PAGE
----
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This Book Will Save Your Life Hardcover – 5 Jun 2006

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Product details

  • Hardcover: 352 pages
  • Publisher: Granta Books (5 Jun. 2006)
  • Language: English
  • ISBN-10: 1862078483
  • ISBN-13: 978-1862078482
  • Product Dimensions: 14 x 22.2 x 3.4 cm
  • Average Customer Review: 3.6 out of 5 stars  See all reviews (192 customer reviews)
  • Amazon Bestsellers Rank: 768,194 in Books (See Top 100 in Books)

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Product Description


'Witty and well written while in pursuit of the spirits living inside the machine' -- The Times

‘A witty, well-written, very clever satire on life in Los Angeles’ -- Irish Times Online

‘AM Homes has an uncanny talent for transforming tales of bleakness into the most affecting stories’ -- Red

‘Homes proves, with this stylish, compassionate tale of transformation, that she has everything going for her’ -- Esquire

‘packed with unexpected pleasures’ -- The Guardian

Book Description

A vivid, touching and very funny novel about loneliness and integration set in LA. --This text refers to the Audio CD edition.

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Customer Reviews

3.6 out of 5 stars

Most Helpful Customer Reviews

126 of 136 people found the following review helpful By M. Dean on 6 Jan. 2007
Format: Paperback Verified Purchase
I thought this book was fantastic!

The book is an easy read, and I found it very difficult to put down. It's about Richard, a wealthy but lonely man in LA who needs to do something more with his life. You don't feel particularly sorry for him, but get intricately involved in his life, as he develops a friendship with Anhil, who sells donuts and provides wisdom, and from there seems to pick up people along the way who are in need of a friend, as is he. The people he meets are very interesting, and vividly described, so that they become your friends too. The book also explores Richards relationships with his family; his brother, parents, ex-wife and son.

As it's set in LA it also describes how life differs there - the Beverley Hills way of life, with constant sunshine, a focus on looking good, eating healthily and 'being someone'. (Its references to Malibu Beach and Santa Monica and the pier brought back great memories of a holiday I went on to those places last year).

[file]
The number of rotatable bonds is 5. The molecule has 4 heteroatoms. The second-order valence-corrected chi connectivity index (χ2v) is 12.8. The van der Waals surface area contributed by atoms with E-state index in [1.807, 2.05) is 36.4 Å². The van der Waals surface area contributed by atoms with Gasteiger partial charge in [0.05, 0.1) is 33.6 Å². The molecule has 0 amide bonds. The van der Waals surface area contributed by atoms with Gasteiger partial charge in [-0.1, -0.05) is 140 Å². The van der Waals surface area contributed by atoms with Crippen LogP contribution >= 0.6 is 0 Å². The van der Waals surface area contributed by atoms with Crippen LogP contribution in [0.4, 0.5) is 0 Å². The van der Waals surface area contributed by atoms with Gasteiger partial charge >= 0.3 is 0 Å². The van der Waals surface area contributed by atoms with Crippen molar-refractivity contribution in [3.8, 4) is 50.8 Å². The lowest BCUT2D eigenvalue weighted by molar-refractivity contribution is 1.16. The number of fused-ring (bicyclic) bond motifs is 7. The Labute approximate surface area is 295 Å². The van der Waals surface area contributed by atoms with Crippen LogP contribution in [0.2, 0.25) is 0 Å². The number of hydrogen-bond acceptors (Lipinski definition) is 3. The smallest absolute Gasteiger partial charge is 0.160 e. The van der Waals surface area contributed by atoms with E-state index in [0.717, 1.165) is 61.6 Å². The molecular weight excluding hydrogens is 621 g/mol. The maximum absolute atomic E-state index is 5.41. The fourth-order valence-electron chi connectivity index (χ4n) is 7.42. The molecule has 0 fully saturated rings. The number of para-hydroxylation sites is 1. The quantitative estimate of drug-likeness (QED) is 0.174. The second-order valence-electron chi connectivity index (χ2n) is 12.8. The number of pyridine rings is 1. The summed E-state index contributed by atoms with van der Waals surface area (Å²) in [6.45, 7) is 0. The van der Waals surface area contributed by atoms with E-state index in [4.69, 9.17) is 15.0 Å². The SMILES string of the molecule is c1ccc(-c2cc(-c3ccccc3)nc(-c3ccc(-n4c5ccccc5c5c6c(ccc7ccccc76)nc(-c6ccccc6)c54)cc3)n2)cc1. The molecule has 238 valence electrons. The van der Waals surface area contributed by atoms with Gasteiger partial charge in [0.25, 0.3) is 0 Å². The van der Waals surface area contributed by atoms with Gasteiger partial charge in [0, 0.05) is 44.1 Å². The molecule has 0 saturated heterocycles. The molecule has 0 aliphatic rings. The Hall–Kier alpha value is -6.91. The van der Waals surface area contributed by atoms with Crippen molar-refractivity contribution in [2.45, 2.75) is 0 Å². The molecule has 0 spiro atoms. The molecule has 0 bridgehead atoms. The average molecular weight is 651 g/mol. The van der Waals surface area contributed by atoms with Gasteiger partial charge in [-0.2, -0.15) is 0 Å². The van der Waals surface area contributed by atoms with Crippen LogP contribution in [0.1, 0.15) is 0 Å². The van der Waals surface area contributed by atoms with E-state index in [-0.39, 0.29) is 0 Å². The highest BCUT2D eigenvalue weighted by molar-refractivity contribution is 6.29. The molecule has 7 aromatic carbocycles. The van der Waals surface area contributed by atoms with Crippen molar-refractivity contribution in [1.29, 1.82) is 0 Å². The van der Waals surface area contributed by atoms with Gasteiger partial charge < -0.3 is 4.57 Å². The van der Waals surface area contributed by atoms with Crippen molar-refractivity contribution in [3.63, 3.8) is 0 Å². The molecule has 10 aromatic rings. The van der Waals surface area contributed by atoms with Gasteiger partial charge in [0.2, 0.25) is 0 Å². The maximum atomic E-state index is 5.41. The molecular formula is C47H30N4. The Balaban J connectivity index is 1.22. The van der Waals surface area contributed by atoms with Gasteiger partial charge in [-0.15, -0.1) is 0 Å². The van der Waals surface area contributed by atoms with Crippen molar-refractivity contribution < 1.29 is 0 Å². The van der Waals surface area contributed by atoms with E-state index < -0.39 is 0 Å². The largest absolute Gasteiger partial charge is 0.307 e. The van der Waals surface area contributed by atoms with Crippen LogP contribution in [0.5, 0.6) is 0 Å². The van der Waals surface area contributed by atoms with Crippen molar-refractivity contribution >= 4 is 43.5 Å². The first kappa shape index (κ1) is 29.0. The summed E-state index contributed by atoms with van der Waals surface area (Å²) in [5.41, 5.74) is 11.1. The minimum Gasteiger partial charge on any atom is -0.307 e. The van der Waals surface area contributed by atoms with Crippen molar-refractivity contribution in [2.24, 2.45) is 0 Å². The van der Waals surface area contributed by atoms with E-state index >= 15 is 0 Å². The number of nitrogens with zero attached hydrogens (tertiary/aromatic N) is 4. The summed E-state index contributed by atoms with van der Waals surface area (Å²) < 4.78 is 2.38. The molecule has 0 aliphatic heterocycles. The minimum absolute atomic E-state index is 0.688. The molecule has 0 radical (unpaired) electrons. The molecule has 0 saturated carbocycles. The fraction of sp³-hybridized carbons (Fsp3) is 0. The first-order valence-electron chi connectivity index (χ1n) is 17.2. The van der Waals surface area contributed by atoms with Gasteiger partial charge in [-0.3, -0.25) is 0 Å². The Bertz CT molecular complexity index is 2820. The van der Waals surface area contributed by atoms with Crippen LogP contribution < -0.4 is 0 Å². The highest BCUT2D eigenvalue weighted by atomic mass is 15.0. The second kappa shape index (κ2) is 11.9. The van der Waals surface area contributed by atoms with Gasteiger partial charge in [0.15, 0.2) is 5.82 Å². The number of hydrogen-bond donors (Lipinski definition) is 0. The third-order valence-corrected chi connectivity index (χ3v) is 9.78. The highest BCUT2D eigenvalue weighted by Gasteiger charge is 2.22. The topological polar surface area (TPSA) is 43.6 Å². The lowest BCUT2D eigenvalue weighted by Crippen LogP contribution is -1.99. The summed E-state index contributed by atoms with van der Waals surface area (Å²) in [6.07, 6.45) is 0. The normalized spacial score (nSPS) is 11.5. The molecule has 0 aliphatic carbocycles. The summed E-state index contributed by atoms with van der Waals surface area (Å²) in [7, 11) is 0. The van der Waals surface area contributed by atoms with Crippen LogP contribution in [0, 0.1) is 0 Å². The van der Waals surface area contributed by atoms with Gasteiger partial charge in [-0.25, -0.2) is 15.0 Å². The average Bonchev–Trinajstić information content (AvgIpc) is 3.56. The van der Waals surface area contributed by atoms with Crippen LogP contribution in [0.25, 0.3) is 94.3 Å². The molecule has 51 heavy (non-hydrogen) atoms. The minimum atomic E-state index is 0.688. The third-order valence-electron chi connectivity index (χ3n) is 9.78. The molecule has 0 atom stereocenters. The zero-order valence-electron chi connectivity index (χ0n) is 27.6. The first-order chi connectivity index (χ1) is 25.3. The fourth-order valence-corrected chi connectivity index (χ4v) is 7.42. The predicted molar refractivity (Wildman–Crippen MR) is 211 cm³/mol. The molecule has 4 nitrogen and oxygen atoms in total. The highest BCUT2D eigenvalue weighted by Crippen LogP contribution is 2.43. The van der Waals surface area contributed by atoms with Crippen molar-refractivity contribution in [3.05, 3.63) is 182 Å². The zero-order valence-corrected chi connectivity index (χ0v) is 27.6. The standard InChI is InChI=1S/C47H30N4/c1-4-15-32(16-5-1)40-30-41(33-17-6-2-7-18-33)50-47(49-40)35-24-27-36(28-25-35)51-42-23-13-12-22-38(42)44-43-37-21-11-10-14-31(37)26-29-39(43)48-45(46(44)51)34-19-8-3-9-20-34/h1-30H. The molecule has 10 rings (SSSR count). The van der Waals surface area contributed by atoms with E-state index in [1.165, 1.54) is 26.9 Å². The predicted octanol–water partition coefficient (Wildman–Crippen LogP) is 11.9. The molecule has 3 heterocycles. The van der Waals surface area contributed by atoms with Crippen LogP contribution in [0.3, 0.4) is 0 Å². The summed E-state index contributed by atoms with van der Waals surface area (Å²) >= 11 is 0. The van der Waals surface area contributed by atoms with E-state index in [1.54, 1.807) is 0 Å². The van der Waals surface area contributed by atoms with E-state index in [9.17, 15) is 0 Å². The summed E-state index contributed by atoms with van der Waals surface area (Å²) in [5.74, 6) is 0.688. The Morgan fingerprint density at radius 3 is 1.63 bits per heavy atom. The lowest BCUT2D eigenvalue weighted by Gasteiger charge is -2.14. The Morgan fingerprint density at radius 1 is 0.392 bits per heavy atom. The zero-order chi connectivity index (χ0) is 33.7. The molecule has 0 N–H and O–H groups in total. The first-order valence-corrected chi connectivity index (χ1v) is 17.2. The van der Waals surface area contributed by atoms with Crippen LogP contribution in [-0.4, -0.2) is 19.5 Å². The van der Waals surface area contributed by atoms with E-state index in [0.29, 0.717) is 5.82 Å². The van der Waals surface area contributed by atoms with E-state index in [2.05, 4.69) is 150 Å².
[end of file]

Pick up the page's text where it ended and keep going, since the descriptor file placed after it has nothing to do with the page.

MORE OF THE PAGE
Ultimately however, it shows that people are all individual human beings who need friends and need to be loved, and it doesn't matter where they come from or how rich they are, they all have the same needs.

It was a joyful, uplifting book, which didn't preach, but just told a story which was funny to read and sad to have finished. So quickly over! Read it in the depth of winter to cheer you up and bring sunshine into your life, or on holiday as an easy, relaxing read. It will fit the bill.
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40 of 45 people found the following review helpful By John Self on 26 Jan. 2007
Format: Paperback Verified Purchase
On the penultimate page of This Book Will Save Your Life, the protagonist Richard Novak thinks about a story he has been told and wonders:

"Was there some larger meaning - was it a parable, an allegory, or just a story?"

It's clearly intended to apply to the novel itself, which is quite one of the strangest things I've read in some time. On the one hand, all the events are dealt in a deadpan, somewhat blank prose, so there's a benevolent straightforwardness to it all. On the other hand, many of the events are highly implausible, and it is only the style which keeps it from seeming either forced or - the dreaded - 'quirky.' For example at one point Novak finds himself on the television news helping a movie star to rescue a horse from a subsiding hole in the ground outside his Los Angeles home. Ah, his home: